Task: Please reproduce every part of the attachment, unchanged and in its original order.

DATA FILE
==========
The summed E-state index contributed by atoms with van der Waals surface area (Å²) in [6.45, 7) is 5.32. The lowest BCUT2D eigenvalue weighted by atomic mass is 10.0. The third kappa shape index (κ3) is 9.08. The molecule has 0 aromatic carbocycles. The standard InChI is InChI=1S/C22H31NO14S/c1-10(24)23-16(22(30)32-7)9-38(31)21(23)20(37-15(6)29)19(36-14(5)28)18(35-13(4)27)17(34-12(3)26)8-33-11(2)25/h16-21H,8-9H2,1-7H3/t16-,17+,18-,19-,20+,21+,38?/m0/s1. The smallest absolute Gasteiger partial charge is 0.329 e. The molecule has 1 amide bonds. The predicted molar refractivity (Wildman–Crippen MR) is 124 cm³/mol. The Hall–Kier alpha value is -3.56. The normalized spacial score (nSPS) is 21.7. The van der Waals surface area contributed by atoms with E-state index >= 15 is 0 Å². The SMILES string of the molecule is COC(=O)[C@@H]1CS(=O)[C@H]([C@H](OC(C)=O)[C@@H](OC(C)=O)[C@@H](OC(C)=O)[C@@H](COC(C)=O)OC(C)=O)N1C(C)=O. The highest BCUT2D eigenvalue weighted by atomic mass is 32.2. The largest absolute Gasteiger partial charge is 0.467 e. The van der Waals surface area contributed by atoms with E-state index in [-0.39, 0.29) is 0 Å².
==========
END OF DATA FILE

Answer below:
The summed E-state index contributed by atoms with van der Waals surface area (Å²) in [6.45, 7) is 5.32. The lowest BCUT2D eigenvalue weighted by atomic mass is 10.0. The third kappa shape index (κ3) is 9.08. The molecule has 0 aromatic carbocycles. The standard InChI is InChI=1S/C22H31NO14S/c1-10(24)23-16(22(30)32-7)9-38(31)21(23)20(37-15(6)29)19(36-14(5)28)18(35-13(4)27)17(34-12(3)26)8-33-11(2)25/h16-21H,8-9H2,1-7H3/t16-,17+,18-,19-,20+,21+,38?/m0/s1. The smallest absolute Gasteiger partial charge is 0.329 e. The molecule has 1 amide bonds. The predicted molar refractivity (Wildman–Crippen MR) is 124 cm³/mol. The Hall–Kier alpha value is -3.56. The normalized spacial score (nSPS) is 21.7. The van der Waals surface area contributed by atoms with E-state index >= 15 is 0 Å². The SMILES string of the molecule is COC(=O)[C@@H]1CS(=O)[C@H]([C@H](OC(C)=O)[C@@H](OC(C)=O)[C@@H](OC(C)=O)[C@@H](COC(C)=O)OC(C)=O)N1C(C)=O. The highest BCUT2D eigenvalue weighted by atomic mass is 32.2. The largest absolute Gasteiger partial charge is 0.467 e. The van der Waals surface area contributed by atoms with E-state index in [-0.39, 0.29) is 0 Å².